Amadiba Crisis Committe on a roadshow to present an alternative route to the N2 Wild Coast Road

The Msikaba Bridge will cross the 195 metre-deep Msikaba River gorge, and once completed will be the longest-span cable-stayed bridge in South Africa, standing at 580m. Photo from SANRAL Facebook page

The Amadiba Crisis Committee are determined to fight against the coastal route of Sanral, citing the capture of the construction project by corporate interests and the environmental damage it will do.

At a recent seminar held at Miriam Makheba Centre of Performing Arts in East London, the Amadiba Crisis Committee (ACC) vowed to continue the fight for the South African National Road Agency (Sanral) to reconsider its proposal for an alternative inland route (AIR). Various experts of ACC’s technical team, comprising an economist, town planner, lawyer and a land governance specialist, delivered presentations to about 40 participants in support of the ACC’s case.

Sanral’s N2 Wild Coast Road (N2WCR) will run along the coast while Amadiba Crisis Committee are proposing that the road should be moved inland. According to the Pondoland-based social movement, the alignment of the N2WCR, as proposed by Sanral, would disrupt “an 80-90m wide by 32km long swathe of pristine and sensitive environment within the protected coastal area. It also disrupts ecotourism and productive agricultural and grazing land on the coast and has other ramifications extending way beyond the footprint of the road reserve.

“Since 2017, the Amadiba Crisis Committee has been trying to convince Sanral to move the N2 highway from the Amadiba coast. Assisted by a team of experts, the ACC is proposing an Alternative Inland Route for N2 in Mbizana,” reads the statement from the social movement.

In its recent update on the N2 Wild Coast project, Sanral says that by the end of January it had already spent R75,6-million on wages for 528 staff, of which 424 are local people, on the Msikaba Bridge project. The parastatal says that the work is progressing well and that the contractor is adhering to the strict environmental, health and safety requirements.

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“Work is progressing well on the Msikaba Bridge. The contractor is adhering very well to the strict Environmental and Health and Safety requirements for the project, scoring in the high 90 percentiles in the monthly audits. The contractor achieved the milestone of three million lost time injury (LTI)-free hours on 21 October 2022. This is a fantastic achievement on such a large, complex construction site,” said Sanral southern region N2WCR project manager, Craig McLachlan.

During her visit in April, transport minister, Sindisiwe Chikunga, said that the new mobility corridor between the Eastern Cape and KwaZulu-Natal will benefit existing and new businesses, communities, as well as farmers along the route. It also seeks to develop the freight and logistics industry as well as tourism within the region.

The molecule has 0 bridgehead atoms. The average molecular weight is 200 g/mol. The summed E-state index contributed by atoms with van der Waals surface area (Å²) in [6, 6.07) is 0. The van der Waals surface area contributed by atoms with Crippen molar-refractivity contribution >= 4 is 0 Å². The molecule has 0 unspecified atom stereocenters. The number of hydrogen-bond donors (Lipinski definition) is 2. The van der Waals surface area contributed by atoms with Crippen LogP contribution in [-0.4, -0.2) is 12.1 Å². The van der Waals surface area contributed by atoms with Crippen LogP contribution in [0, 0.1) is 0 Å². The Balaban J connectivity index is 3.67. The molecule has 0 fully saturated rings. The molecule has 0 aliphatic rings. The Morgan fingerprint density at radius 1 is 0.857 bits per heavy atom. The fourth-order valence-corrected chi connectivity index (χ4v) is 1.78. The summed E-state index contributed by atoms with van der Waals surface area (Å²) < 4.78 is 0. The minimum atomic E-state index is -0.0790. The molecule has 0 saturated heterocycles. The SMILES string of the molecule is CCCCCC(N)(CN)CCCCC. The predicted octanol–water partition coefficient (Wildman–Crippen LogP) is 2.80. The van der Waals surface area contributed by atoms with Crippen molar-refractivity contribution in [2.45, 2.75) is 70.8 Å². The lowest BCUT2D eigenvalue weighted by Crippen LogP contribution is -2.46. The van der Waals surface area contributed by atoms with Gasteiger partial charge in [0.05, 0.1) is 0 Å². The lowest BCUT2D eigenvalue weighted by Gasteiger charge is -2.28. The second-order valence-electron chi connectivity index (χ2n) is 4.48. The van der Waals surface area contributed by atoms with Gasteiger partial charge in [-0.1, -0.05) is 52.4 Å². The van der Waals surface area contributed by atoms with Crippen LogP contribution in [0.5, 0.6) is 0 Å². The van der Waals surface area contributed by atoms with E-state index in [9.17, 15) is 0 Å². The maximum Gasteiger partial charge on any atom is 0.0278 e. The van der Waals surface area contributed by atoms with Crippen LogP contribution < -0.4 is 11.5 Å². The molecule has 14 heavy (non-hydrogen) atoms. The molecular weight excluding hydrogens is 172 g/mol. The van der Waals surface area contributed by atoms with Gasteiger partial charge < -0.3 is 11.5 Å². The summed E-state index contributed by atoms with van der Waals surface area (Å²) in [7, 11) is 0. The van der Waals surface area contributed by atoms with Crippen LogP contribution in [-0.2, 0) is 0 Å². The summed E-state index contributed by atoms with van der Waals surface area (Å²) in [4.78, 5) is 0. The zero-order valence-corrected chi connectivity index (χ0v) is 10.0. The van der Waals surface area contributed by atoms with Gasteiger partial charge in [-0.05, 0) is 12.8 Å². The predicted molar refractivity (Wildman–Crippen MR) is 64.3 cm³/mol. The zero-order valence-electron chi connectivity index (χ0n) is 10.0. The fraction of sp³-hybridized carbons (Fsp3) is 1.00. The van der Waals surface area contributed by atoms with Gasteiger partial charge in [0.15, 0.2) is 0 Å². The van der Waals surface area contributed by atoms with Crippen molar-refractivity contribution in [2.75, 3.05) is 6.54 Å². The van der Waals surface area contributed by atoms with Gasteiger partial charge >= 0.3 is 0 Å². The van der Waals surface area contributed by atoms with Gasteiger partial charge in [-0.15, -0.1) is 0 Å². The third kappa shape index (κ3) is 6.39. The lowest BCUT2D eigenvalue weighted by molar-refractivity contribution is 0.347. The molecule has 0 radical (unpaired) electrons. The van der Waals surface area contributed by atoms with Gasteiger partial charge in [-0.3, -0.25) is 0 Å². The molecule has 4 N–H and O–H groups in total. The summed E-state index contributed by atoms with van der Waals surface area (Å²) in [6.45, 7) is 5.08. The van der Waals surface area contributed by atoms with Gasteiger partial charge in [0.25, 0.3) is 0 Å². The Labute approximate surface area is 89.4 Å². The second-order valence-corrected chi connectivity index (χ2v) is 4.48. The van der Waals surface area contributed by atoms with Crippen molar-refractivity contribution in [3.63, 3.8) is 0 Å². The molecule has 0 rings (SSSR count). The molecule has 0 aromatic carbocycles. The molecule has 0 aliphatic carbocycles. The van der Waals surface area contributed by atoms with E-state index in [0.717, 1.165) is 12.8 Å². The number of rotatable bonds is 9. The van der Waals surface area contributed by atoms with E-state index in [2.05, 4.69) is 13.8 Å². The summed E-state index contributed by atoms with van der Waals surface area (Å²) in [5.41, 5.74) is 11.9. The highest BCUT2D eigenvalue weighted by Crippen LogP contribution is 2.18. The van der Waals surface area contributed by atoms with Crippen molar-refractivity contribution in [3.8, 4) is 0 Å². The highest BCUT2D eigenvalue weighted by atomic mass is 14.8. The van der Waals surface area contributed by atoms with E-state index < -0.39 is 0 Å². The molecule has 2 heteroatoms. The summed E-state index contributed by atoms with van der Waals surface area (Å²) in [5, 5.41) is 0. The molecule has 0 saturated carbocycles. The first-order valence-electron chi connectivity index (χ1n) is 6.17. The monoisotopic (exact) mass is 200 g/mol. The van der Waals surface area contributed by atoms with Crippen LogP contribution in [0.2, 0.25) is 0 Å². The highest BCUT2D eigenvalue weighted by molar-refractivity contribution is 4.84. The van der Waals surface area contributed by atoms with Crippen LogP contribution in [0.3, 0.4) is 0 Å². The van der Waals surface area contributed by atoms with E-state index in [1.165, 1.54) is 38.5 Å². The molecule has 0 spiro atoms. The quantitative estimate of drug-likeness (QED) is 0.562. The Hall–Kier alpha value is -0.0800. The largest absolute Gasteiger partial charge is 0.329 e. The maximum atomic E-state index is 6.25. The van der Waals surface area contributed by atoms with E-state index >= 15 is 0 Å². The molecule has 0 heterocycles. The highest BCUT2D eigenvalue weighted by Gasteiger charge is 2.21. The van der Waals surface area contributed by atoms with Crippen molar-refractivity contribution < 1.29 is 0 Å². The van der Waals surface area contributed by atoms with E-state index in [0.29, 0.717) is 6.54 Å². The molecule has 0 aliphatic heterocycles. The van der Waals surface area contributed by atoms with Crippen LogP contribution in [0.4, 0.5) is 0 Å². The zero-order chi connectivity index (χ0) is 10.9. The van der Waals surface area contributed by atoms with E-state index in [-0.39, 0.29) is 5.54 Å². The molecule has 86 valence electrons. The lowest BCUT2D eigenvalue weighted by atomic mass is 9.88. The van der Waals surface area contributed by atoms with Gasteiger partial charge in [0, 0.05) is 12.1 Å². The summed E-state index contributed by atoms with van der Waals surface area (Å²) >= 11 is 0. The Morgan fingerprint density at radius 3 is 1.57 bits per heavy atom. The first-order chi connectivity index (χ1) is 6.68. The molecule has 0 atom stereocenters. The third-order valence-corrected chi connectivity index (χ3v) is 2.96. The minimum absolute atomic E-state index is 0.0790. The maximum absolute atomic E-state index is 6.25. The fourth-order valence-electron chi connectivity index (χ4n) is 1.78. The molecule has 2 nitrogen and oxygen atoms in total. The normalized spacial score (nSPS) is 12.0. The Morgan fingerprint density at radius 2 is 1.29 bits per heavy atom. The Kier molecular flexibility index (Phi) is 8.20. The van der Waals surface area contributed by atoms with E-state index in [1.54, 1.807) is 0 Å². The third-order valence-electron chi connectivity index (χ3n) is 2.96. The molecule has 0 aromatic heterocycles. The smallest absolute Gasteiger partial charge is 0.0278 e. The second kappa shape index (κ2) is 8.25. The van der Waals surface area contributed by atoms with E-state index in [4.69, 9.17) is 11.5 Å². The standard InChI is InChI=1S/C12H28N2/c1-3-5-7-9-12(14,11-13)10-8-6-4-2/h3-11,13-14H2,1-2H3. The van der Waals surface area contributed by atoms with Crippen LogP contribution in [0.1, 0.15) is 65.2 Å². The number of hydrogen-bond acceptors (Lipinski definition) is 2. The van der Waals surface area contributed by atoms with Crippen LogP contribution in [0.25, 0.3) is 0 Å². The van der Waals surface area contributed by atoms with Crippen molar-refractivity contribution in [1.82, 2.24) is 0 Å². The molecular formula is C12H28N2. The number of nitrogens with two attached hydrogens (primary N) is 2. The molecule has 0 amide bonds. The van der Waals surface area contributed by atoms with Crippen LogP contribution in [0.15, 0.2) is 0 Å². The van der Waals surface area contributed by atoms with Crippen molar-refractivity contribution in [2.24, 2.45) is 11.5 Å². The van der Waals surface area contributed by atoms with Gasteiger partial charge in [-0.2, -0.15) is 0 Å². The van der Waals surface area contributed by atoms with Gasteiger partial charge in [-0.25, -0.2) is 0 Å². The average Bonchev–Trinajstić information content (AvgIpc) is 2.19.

The ACC reiterated its decision to organise more public seminars nationally to present a solid argument for their AIR proposal. Nonhle Mbuthuma, spokeperson for ACC, said the organisation is taking their resistance to the project to a national level because “the N2 Wild Coast road is a national project and therefore the quest for social justice and critique against Sanral should be conducted nationally.” She alleged that the parastatal is evasive and ignores their requests .

Baliwe Dlamini, a young resident from Sgidi village, said that the community of Amadiba are ready to work for the N2WCR project and blamed Sanral for delaying tactics. “All our pleas have fallen on to deaf ears as Sanral has suddenly disappeared from the scene,” she said.

According to Simphiwe Silangwe, chairperson of Umbonowethu Business Forum from Amadiba, Sanral initially agreed with their proposal of an alternative inland route but it changed its mind because of their relationship with the Australian mining company that wants to mine the sand dunes of Xolobeni in Amadiba.  He said the community is not opposed to the actual road construction, but they want it built where it was agreed upon with the Amadiba community. “The discussion of the N2 project must be completely separated from the mining interests,” said Silangwe.

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Mbuthuma believes that all the Wild Coast projects are captured by corporate interests that conflict with the community’s quest for social justice and democracy: “There are mega plans behind the N2 route, including a smart city, Xolobeni titanium mining, gas and oil, a casino, large hotels,” she said. According to her, the establishment wants to build an exclusive coastal city that will not benefit the larger community of Amadiba.  “Although we won two cases, in 2020 against Xolobeni mining, and in 2022 against Shell’s exploration for gas/oil, the DMRE still wants to appeal these cases,” explained Mbuthuma.

Residents of Xolobeni in the Eastern Cape have been protesting against an Australian mining company, MRC, that has been using violence to influence the community to move from the area. Photo by Amandla/AIDC

The parastatal says that small, micro and medium enterprises in the area would benefit from training and mentoring offered through the N2WCR project, repeating claims that the project would create jobs for locals.

“Three community development (CD) projects of approximately R50m will each facilitate the training and mentoring of 10 local CIDB Grade 1 SMMEs. The SMMEs will construct community access roads in/between Mkhamela, Baleni-Jama and Mdatya-Xolobeni. Over 100 local residents will be employed on each CD project. Construction of approximately 18km of the Holy Cross-Mkhambathi road will utilise Grade 5–7 CE TE contractors. Over 600 local jobs will be created during construction,” reads publicity from Sanral.

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